double semilastdigit = semilastdigitASCII - 48;  //A quick look, and -48 is the key
 double lastdigit = lastdigitASCII - 48;

Now, why double? Well, because of a really "weird" step. Currently we have two doubles, 1 and 2, but we need to turn it into 12, there isn't any mathematic operation that we can do.

We're dividing the latter (lastdigit) by 10 in the fashion 2/10 = 0.2 (hence why double) like this:

 lastdigit = lastdigit/10;

This is merely playing with numbers. We were turning the last digit into a decimal. But now, look at what happens:

 double jointdigits = semilastdigit + lastdigit; // 1.0 + 0.2 = 1.2

Without getting too into the math, we're simply isolating units the digits of a number. You see, since we only consider 0-9, dividing by a multiple of 10 is like creating a "box" where you store it (think back at when your first grade teacher explained you what a unit and a hundred were). So:

 int finalnumber = (int) (jointdigits*10); // Be sure to use parentheses "()"

And there you go. You turned a String of digits (in this case, two digits), into an integer composed of those two digits, considering the following limitations:

  • No repetitive cycles
  • No "Magic" Expressions such as parseInt
  • 6
    Using type double for parsing an integer is not only a bad idea performance-wise. Values like 0.2 are periodic numbers in floating-point representation and cannot be represented precisely. Try System.out.println(0.1+0.2) to see the point -- the result will not be 0.3! Better stick with library code whereever you can, in this case Integer.parseInt(). – ChrisB Aug 14 '15 at 14:23
  • 8
    It’s not clear what kind of problem this answer tries to solve, first, why anyone should ever have that restriction you describe, second, why you have to look at an ASCII table as you can simply use '0' for the character instead of 48 and never have to bother with its actual numeric value. Third, the entire detour with double values makes no sense at all as you are dividing by ten, just to multiply with ten afterwards. The result simply is semilastdigit * 10 + lastdigit as learnt in elementary school, when the decimal system was introduced… – Holger Mar 4 '16 at 10:47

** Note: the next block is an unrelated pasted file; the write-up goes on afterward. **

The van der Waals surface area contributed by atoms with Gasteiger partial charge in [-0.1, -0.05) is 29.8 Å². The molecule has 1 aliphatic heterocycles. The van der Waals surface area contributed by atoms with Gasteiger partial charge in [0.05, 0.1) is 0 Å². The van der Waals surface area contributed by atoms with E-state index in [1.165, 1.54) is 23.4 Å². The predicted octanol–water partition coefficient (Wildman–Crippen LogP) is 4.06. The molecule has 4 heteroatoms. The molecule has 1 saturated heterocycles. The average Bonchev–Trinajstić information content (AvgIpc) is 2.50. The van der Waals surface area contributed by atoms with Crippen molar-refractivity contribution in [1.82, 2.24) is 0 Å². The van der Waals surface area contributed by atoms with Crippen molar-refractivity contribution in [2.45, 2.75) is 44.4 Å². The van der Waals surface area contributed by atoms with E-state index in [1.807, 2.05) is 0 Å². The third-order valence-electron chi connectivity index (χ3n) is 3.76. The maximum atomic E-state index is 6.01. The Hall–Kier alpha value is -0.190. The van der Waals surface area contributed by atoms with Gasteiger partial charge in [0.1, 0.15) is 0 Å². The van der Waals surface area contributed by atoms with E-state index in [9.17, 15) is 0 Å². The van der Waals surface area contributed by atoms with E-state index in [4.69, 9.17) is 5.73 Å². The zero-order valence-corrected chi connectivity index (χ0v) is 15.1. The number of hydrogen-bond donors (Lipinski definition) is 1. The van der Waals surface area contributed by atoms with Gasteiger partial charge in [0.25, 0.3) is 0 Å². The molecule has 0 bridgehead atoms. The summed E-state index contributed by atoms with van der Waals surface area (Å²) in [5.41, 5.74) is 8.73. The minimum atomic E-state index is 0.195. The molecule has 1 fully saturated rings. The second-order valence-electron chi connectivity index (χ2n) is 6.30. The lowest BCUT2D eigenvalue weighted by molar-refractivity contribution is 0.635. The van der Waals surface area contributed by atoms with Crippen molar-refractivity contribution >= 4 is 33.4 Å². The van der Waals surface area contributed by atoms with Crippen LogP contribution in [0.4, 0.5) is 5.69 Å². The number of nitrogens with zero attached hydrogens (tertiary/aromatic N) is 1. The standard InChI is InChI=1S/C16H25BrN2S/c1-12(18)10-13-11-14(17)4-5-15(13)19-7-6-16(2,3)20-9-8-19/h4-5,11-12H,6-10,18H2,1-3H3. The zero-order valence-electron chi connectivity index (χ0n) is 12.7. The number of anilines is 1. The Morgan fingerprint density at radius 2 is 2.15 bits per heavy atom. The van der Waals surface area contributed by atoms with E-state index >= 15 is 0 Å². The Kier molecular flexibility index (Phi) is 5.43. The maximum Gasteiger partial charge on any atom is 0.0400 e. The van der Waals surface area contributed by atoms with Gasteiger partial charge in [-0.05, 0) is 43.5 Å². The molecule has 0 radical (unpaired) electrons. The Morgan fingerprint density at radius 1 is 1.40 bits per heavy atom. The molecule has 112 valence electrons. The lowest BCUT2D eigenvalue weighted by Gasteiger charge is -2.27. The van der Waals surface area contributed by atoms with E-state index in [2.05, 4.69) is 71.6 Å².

• 1
    @Holger I was personally given that restriction when first starting out programming, and also when I had to write (pen/paper) similar interactions in a test. It's uncommon, but it's a method that is easily understood and while not being the most efficient by miles it's a method that works decently enough for small projects. SO.SE is meant to help everyone, not just a few. I provided an alternative method, for those who are starting out by learning how to create a pseudo-algorithm and turning it into an algorithm rather than using premade java expressions. Although I did forget that '0' is cool – Oak May 2 '16 at 8:49